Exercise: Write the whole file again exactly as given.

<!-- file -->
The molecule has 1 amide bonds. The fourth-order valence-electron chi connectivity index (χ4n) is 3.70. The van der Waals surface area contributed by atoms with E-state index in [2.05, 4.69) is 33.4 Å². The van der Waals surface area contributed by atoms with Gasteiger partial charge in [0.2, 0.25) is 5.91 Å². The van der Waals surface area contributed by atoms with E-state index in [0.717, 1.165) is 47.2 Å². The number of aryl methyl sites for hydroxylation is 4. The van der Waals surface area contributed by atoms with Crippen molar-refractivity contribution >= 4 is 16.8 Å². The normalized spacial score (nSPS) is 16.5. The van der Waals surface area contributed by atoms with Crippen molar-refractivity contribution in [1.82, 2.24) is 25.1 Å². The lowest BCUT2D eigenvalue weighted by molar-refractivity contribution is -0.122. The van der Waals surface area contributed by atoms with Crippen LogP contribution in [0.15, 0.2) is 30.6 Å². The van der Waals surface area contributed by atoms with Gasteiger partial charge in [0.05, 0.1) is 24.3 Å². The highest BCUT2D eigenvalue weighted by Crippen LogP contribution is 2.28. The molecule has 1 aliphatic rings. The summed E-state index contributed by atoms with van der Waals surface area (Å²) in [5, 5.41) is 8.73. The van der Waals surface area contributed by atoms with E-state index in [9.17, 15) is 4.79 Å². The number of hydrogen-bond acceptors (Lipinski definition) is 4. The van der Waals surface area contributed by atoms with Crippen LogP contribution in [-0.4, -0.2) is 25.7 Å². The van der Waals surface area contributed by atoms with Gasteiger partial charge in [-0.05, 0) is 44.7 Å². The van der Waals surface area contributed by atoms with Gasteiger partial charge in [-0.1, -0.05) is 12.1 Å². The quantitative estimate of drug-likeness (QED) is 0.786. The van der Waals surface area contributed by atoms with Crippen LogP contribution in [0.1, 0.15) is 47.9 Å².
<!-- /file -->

The molecule has 1 amide bonds. The fourth-order valence-electron chi connectivity index (χ4n) is 3.70. The van der Waals surface area contributed by atoms with E-state index in [2.05, 4.69) is 33.4 Å². The van der Waals surface area contributed by atoms with Gasteiger partial charge in [0.2, 0.25) is 5.91 Å². The van der Waals surface area contributed by atoms with E-state index in [0.717, 1.165) is 47.2 Å². The number of aryl methyl sites for hydroxylation is 4. The van der Waals surface area contributed by atoms with Crippen molar-refractivity contribution >= 4 is 16.8 Å². The normalized spacial score (nSPS) is 16.5. The van der Waals surface area contributed by atoms with Crippen molar-refractivity contribution in [1.82, 2.24) is 25.1 Å². The lowest BCUT2D eigenvalue weighted by molar-refractivity contribution is -0.122. The van der Waals surface area contributed by atoms with Crippen LogP contribution in [0.15, 0.2) is 30.6 Å². The van der Waals surface area contributed by atoms with Gasteiger partial charge in [0.05, 0.1) is 24.3 Å². The highest BCUT2D eigenvalue weighted by Crippen LogP contribution is 2.28. The molecule has 1 aliphatic rings. The summed E-state index contributed by atoms with van der Waals surface area (Å²) in [5, 5.41) is 8.73. The van der Waals surface area contributed by atoms with E-state index in [9.17, 15) is 4.79 Å². The number of hydrogen-bond acceptors (Lipinski definition) is 4. The van der Waals surface area contributed by atoms with Crippen LogP contribution in [-0.4, -0.2) is 25.7 Å². The van der Waals surface area contributed by atoms with Gasteiger partial charge in [-0.05, 0) is 44.7 Å². The van der Waals surface area contributed by atoms with Gasteiger partial charge in [-0.1, -0.05) is 12.1 Å². The quantitative estimate of drug-likeness (QED) is 0.786. The van der Waals surface area contributed by atoms with Crippen LogP contribution in [0.1, 0.15) is 47.9 Å².